Jonathan Hill

A history lesson is in order here, the question being: How have sports and music directly influenced each other, and thus, pop culture at large? Growing up in Chicagoland, I experienced firsthand a few ways that music and sports seriously intersect. Michael Jordan's Bulls succeeded in making the Alan Parsons Project seem cool­—in fact, the Bulls were the first NBA team to dim the lights and rock out during player introductions. I was six years old when the 1984 Chicago Cubs started playing Van Halen's "Jump" before they took the field in every home game. Perhaps it isn't the Curse of the Billy Goat, but rather the lingering sleaze of David Lee Roth keeping my Cubbies down.

One of the lesser-known examples of sports and music intersecting comes courtesy of White Sox organist Nancy Faust. Faust has served as the team's organist since the 1970 season, and in that time she has brought pop cultural fame to many tunes that would have otherwise remained novelties. One day in 1977, the Royals pulled their pitcher after he gave up a White Sox home run, and Faust responded by playing Steam's "Na Na Hey Hey (Kiss Him Good-Bye)." The song eventually reached gold status and Faust was awarded a gold record for her part in starting this long-standing tradition.

Have you seen the "Super Bowl Shuffle" lately? One could say that it hasn't aged gracefully. Here's the thing though: Not only did it spawn other '80s imitators (including the Bangles-inspired "Walk Like a Giant" and an LA Raiders tune based on a Stryper song, of all things), it helped solidify the superstardom of the entire 1985 Chicago Bears team and propel them to their only Super Bowl victory (stupid Peyton Manning). We got verses from "The Punky QB known as McMahon," "Mama's Boy" Otis Wilson ("The ladies all love me for my body and my mind"), and the biggest rookie defensive end to ever (illegally) throw a running back into the end zone, William "Refrigerator" Perry. Not only was the song hilarious, it earned a Grammy nomination, and all the profits were donated to charity, as Walter Payton noted in his verse, telling us, "We aren't doing it because we're greedy, the Bears are doing it to feed the needy." Take that, Live Aid!

If you consider the racial tension present in the Yankees dugout in 1977 (as Jeff Chang did in his seminal hiphop history Can't Stop Won't Stop), it's clear that music and sports both reflect the underbelly of American culture that many people try to ignore. As Chang posits, it's no wonder that a generation of African American New York youths who grew up listening to Sly and the Family Stone and watching Reggie Jackson break into tears while noting that he was expected to act subservient to white players, would be the generation that would give birth to hiphop. Looking at the four elements of hiphop—b-boying, graffiti, DJing, and emceeing—it seems clear that the competitive nature of all four elements was instrumental in hiphop's evolution. Hiphop, it seems, was sport, from the beginning.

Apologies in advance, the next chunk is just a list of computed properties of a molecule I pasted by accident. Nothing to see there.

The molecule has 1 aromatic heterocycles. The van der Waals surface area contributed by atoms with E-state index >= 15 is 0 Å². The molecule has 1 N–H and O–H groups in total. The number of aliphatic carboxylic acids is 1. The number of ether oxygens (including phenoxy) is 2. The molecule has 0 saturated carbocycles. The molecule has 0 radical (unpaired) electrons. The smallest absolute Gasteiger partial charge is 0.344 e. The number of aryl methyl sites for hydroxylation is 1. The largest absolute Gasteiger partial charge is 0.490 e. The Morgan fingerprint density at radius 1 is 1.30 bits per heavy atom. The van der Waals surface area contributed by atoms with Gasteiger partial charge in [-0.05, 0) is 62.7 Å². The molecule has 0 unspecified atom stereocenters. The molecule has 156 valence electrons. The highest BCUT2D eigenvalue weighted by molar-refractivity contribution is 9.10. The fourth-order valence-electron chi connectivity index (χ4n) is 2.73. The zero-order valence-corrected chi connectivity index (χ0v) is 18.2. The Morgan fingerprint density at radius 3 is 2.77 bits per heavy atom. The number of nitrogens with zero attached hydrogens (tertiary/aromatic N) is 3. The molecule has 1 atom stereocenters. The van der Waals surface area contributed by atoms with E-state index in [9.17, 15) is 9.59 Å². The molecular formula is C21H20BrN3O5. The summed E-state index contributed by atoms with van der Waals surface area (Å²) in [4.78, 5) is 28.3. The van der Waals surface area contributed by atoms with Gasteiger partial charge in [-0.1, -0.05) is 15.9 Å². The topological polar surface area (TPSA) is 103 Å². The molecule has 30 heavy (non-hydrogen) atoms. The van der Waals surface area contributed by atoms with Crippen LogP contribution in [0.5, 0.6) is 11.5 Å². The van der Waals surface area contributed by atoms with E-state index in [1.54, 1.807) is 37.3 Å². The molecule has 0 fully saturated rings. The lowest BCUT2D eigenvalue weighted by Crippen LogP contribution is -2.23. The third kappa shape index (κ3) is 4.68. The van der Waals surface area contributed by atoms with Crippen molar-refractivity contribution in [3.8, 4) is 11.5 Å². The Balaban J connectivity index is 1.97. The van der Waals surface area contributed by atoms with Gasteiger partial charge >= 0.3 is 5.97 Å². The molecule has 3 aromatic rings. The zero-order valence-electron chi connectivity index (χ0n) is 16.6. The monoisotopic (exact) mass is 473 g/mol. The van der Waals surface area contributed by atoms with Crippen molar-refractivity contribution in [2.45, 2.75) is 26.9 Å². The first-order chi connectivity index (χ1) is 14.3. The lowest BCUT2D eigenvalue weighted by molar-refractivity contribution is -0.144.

It's natural, then, that hiphop would influence sports as well, and not just because Master P has participated in multiple NBA training camps. One of the biggest examples was the University of Michigan's Fab Five—the starting lineup made of freshmen including Chris Webber, Juwan Howard, Jalen Rose, and those other two guys no one remembers anymore. Not only did they reach the NCAA finals in both their freshman and sophomore years, but they were cited, or blamed, for bringing hiphop style to the game in a big, big way. Baggy shorts might not seem revolutionary now, but in 1992, the hiphop style that the Fab Five brought to a staid (Michael Jordan notwithstanding) NBA coincided with the golden age of NBA popularity that the '90s became. It also made older, traditional players look absolutely ridiculous—and outdated—for continuing to wear those scary '80s vintage Larry Bird "nut-hugger"-style short shorts.